What donations mean to women & children fleeing abuse
Having furniture wasn’t just a luxury, it was a necessity. I had to prove that I had a home that was suitable for my child and her well being.
I am sure my story is not that uncommon, but at the time I felt very isolated and alone.
As a young mother of a three year old, I seperated from my husband of five years. Our relationship had become very abusive and unhealthy, and once I left it became increasingly hostile. Luckily, I was able to receive housing on an expedited basis, but I did not have the financial capacity to buy furniture. I didn’t have the work experience to find a job as I had been a stay-at-home mother. And I didn’t have any education credentials. I was very vulnerable and I needed help.
I felt bad about having to access housing and welfare assistance, and I felt like many decisions were being made for me at that time. I was just finishing the Academic Bridging Program at the University of Toronto when all of this was happening.
Because I was leaving a hostile environment and the hostility towards me continued after the separation, having furniture wasn’t just a luxury, it was a necessity. I had to prove that I had a home that was suitable for my child and her well being. I needed furniture – and the furniture bank – so that I would be able to have a bed for my child and a dresser drawer to store her clothes.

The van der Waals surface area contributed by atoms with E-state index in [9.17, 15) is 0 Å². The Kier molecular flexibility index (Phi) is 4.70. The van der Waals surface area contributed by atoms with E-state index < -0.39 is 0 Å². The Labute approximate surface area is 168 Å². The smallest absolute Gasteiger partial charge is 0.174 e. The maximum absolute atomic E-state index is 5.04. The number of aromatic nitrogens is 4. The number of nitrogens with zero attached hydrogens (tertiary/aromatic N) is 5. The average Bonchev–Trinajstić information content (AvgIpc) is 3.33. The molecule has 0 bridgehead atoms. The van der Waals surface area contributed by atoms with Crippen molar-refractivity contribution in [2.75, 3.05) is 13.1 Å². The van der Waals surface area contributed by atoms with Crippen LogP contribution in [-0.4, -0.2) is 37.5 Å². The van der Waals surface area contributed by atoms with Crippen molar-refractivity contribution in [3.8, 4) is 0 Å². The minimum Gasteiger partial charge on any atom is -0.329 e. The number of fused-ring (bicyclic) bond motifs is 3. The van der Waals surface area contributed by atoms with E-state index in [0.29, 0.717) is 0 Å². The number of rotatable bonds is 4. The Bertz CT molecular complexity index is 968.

When your parenting is under scrutiny and when you’re trying to provide a stable and warm home for your child, you have to have furniture. It’s one of those things we take for granted until we are sitting in an empty room without it. And for me as a university student, I really needed a desk to study at, a place to store my books. It’s pretty hard to study on a bare floor and I couldn’t just get up and go to the library with a toddler.
It’s been several years since I went to Furniture Bank to receive furniture. I graduated with my Honours Bachelor of Arts, started my Masters, and found a meaningful career. Would I have been able to do that without furniture and the Furniture Bank? Maybe, maybe not… But it sure is nice to have support creating your home, having a bed for your daughter, and the dignity in choosing your own furniture to set you up for the future.
How you can help women and children
Thanks to donors like you, Furniture Bank helped 35,000 women and children escape furniture poverty. Your donation will help more single mothers like Sandra find the comfort, dignity and stability of a furnished home.